before publication
    cannot have comments


  1) Post before publication cannot have comments
     Failure/Error: expect { Post.create.comments.create! }.to raise_error(ActiveRecord::RecordInvalid)
       expected ActiveRecord::RecordInvalid but nothing was raised
     # ./spec/models/post.rb:4:in `block (3 levels) in <top (required)>'

Finished in 0.00527 seconds (files took 0.29657 seconds to load)
1 example, 1 failure

Failed examples:

rspec ./spec/models/post_spec.rb:3 # Post before publication cannot have comments

For an in-depth look at the RSpec DSL, including lots of examples, read the official Cucumber documentation for RSpec Core.

Helpful Rails Matchers

In RSpec, assertions are called expectations, and every expectation is built around a matcher. When you expect(a).to eq(b), you’re using the eq matcher.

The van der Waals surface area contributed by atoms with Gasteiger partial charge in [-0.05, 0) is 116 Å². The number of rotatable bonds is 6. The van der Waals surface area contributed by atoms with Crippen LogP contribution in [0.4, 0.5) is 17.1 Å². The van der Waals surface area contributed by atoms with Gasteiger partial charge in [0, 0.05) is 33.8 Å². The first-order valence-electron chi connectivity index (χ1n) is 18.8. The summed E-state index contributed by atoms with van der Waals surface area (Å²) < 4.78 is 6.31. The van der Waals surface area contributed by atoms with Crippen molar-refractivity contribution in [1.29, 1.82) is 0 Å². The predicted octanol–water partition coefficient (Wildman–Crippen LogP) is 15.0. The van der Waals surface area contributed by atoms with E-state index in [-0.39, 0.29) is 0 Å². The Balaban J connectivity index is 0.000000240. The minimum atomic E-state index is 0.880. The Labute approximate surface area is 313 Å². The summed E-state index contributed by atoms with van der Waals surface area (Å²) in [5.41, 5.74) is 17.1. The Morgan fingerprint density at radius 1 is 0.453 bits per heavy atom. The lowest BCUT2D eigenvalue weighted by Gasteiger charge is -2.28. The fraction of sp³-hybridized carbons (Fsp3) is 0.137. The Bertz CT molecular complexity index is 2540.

In addition to the matchers that come standard in RSpec, here are some extras that make it easier to test the various parts of a Rails system:

RSpec matcher Delegates to Available in Notes
be_a_new all primarily intended for controller specs
render_template assert_template request / controller / view use with expect(response).to
redirect_to assert_redirect request / controller use with expect(response).to
route_to assert_routing routing / controller replaces route_for from version 1.x
be_routable routing / controller usu. for expect(...).not_to be_routable
have_http_status request / controller / feature
match_array all for comparing arrays of ActiveRecord objects
have_been_enqueued all requires config: ActiveJob::Base.queue_adapter = :test
have_enqueued_job all requires config: ActiveJob::Base.queue_adapter = :test

Follow the links above for examples of how each matcher is used.

What else does RSpec Rails add?

For a comprehensive look at RSpec Rails’ features, read the official Cucumber documentation.